By Catherine Price
If you’re like many people, you may have decided that you want to spend less time staring at your phone.
It’s a good idea: an increasing body of evidence suggests that the time we spend on our smartphones is interfering with our sleep, self-esteem, relationships, memory, attention spans, creativity, productivity and problem-solving and decision-making skills.
But there is another reason for us to rethink our relationships with our devices. By chronically raising levels of cortisol, the body’s main stress hormone, our phones may be threatening our health and shortening our lives.
Until now, most discussions of phones’ biochemical effects have focused on dopamine, a brain chemical that helps us form habits — and addictions. Like slot machines, smartphones and apps are explicitly designed to trigger dopamine’s release, with the goal of making our devices difficult to put down.
This manipulation of our dopamine systems is why many experts believe that we are developing behavioral addictions to our phones. But our phones’ effects on cortisol are potentially even more alarming.
Cortisol is our primary fight-or-flight hormone. Its release triggers physiological changes, such as spikes in blood pressure, heart rate and blood sugar, that help us react to and survive acute physical threats.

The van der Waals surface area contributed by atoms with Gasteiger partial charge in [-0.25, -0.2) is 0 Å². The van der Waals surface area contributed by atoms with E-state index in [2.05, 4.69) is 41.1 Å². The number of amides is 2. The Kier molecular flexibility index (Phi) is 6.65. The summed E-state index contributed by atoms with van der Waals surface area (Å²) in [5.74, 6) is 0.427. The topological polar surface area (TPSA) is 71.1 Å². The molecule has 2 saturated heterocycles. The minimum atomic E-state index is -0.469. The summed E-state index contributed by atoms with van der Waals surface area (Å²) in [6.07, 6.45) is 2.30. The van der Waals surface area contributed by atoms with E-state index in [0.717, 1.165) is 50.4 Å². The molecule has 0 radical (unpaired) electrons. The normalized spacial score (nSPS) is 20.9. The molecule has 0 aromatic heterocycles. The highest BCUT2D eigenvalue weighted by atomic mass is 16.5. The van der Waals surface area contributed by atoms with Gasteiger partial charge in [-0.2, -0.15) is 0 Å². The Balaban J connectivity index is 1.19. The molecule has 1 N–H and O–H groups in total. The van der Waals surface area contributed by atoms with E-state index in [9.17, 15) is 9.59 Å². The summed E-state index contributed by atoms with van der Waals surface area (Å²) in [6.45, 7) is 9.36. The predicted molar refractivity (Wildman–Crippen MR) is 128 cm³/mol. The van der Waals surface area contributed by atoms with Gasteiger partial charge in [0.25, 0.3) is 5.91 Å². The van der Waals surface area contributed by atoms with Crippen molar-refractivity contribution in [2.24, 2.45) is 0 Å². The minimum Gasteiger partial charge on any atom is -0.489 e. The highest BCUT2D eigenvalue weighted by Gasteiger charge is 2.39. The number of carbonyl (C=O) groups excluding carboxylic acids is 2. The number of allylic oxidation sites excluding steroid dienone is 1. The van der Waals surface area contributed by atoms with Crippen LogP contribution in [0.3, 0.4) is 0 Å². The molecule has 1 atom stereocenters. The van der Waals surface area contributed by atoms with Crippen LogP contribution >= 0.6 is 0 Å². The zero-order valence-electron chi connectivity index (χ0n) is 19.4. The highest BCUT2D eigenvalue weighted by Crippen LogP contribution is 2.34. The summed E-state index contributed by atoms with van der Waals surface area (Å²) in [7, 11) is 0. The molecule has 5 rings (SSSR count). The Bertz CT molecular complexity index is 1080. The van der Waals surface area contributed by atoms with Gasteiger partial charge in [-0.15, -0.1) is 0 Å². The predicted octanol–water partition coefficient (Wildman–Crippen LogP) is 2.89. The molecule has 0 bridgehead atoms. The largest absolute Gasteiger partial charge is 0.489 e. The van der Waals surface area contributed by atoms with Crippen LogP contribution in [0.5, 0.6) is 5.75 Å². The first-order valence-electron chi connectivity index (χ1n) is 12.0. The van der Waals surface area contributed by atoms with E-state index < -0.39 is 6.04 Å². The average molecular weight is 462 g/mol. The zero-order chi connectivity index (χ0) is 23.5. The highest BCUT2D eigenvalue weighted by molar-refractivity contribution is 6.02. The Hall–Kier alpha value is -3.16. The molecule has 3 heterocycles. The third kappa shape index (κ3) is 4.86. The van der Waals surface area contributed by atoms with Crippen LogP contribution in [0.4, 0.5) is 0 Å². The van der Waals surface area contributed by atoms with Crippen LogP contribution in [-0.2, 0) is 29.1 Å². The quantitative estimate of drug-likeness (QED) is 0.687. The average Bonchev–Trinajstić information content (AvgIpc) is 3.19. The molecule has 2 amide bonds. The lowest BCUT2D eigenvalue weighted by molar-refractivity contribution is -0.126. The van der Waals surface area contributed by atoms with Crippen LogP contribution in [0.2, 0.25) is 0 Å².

These effects can be lifesaving if you are actually in physical danger — like, say, you’re being charged by a bull. But our bodies also release cortisol in response to emotional stressors where an increased heart rate isn’t going to do much good, such as checking your phone to find an angry email from your boss.
If they happened only occasionally, phone-induced cortisol spikes might not matter. But the average American spends four hours a day staring at their smartphone and keeps it within arm’s reach nearly all the time, according to a tracking app called Moment. The result, as Google has noted in a report, is that “mobile devices loaded with social media, email and news apps” create “a constant sense of obligation, generating unintended personal stress.”